Two years after my first read-through, I realize I still have a complicated relationship with Fifty Shades of Grey. Perhaps it’s a bit embarrassing to say so, but I don’t think there’s any series of books I’ve devoted more time to than E.L. James’s train wreck of erotica, and still in no ways do I consider myself an expert on the lifestyles of Anastasia Steele and her wanna-be dom, Christian Grey. In fact, when finding the correct spelling of our heroine’s name just now, I landed on the Fifty Shades wiki, which I literally did not know existed until this moment. (Why we need a wiki for this, I have no idea.) It’s true that in some respects I appreciate the novels for making discussions of female sexuality and BDSM more accessible and acceptable to an audience, and have gotten many people to explore facets of their sexuality that otherwise would have gone unnoticed or ignored. However, this by no means excuses the series from its blatant framing of abusive relationships as part of the BDSM scene or as desirable, and it certainly doesn’t hide the fact that the misconceptions as perpetuated by Fifty Shades are, unfortunately, more likely to come up on a Google search than, say, the advice of people who know what they’re talking about.
While unwitting women and girls spend time looking for their Christian Grey and predatory men use this glamorized brand of abuse to draw in uninformed partners, many people are trying hard to expose James’s every creepy string of lies and romanticism woven between the books’ pages. While I have critiqued and sporked (see: critiquing in a humorous fashion) a fic or two in my time, Fifty Shades is a task too daunting for me to take on myself. Luckily, thanks to some very devoted folks online, I don’t have to.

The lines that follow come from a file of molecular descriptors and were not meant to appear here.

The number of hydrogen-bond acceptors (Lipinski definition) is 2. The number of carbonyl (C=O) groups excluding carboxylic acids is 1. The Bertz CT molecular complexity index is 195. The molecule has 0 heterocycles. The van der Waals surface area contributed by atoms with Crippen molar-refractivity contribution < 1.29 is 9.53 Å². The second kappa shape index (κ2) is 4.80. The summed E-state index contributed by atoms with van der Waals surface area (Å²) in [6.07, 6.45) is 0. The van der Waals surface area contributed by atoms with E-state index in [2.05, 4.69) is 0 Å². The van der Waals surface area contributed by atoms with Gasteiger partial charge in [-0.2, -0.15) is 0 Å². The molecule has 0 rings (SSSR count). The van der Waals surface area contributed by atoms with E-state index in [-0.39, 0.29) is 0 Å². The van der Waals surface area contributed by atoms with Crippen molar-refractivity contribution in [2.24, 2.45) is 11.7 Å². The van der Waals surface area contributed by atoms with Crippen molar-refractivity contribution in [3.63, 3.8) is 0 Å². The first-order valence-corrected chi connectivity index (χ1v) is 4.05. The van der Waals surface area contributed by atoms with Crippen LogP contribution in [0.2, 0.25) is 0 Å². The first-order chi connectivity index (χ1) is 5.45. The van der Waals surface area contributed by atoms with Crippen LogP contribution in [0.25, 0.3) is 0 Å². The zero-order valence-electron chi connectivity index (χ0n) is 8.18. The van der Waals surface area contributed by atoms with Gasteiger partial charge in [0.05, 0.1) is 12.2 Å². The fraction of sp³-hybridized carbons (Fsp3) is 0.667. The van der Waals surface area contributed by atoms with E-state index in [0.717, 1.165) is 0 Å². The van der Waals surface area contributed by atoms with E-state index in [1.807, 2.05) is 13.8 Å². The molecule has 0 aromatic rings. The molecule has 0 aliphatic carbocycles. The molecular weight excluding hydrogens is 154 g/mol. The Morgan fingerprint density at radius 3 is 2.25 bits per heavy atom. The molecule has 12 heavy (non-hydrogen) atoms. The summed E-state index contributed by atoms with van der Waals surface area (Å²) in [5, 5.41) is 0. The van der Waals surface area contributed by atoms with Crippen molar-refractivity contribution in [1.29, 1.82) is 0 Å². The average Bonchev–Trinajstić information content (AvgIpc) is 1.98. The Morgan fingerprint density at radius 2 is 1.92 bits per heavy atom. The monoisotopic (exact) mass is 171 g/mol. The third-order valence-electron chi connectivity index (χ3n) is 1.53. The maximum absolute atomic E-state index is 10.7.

I’m a latecomer in the Avatar: The Last Airbender fandom; I just finished watching the series a few weeks ago and I’m now making my way through The Legend of Korra. Even though I loved Avatar more than I’m enjoying Korra so far, both shows are great. But they’re not perfect. I can let a few things slide here and there, and they don’t diminish my enjoyment of the show. However, Book 2 of Korra contains one plotline that seriously bothers me: the relationship between Bolin and Eska.
Yes, Bolin, I’m very uncomfortable about this relationship as well.
Trigger warning for discussion of dominance/submission, physically and emotionally abusive relationships, and PTSD. Also, spoilers for Legend of Korra Book 2.
In my previous article about the manga Sensual Phrase, I discussed how the manga didn’t take advantage of its storytelling and character-building potential because it was so invested in shoving its heroine to the side. One of the side effects of this, intended or not, is that instead the love interest, Sakuya, is placed further in the spotlight. So while our attention on Aine is lessened, our focus and scrutinizing on Sakuya is increased. If creator Mayu Shinjo wanted Sakuya to remain a likable character, allowing this to happen wasn’t the best course of action. At all. This isn’t because Sakuya is a bit of an asshole—he’s a seventeen year old rock star, I’d be hard-pressed to find one of those that isn’t at least a little bit of an ass. Rather, it’s because the story lays out just abusive Sakuya and Aine’s relationship actually is.
Trigger warning for discussions of mental and sexual abuse under the cut.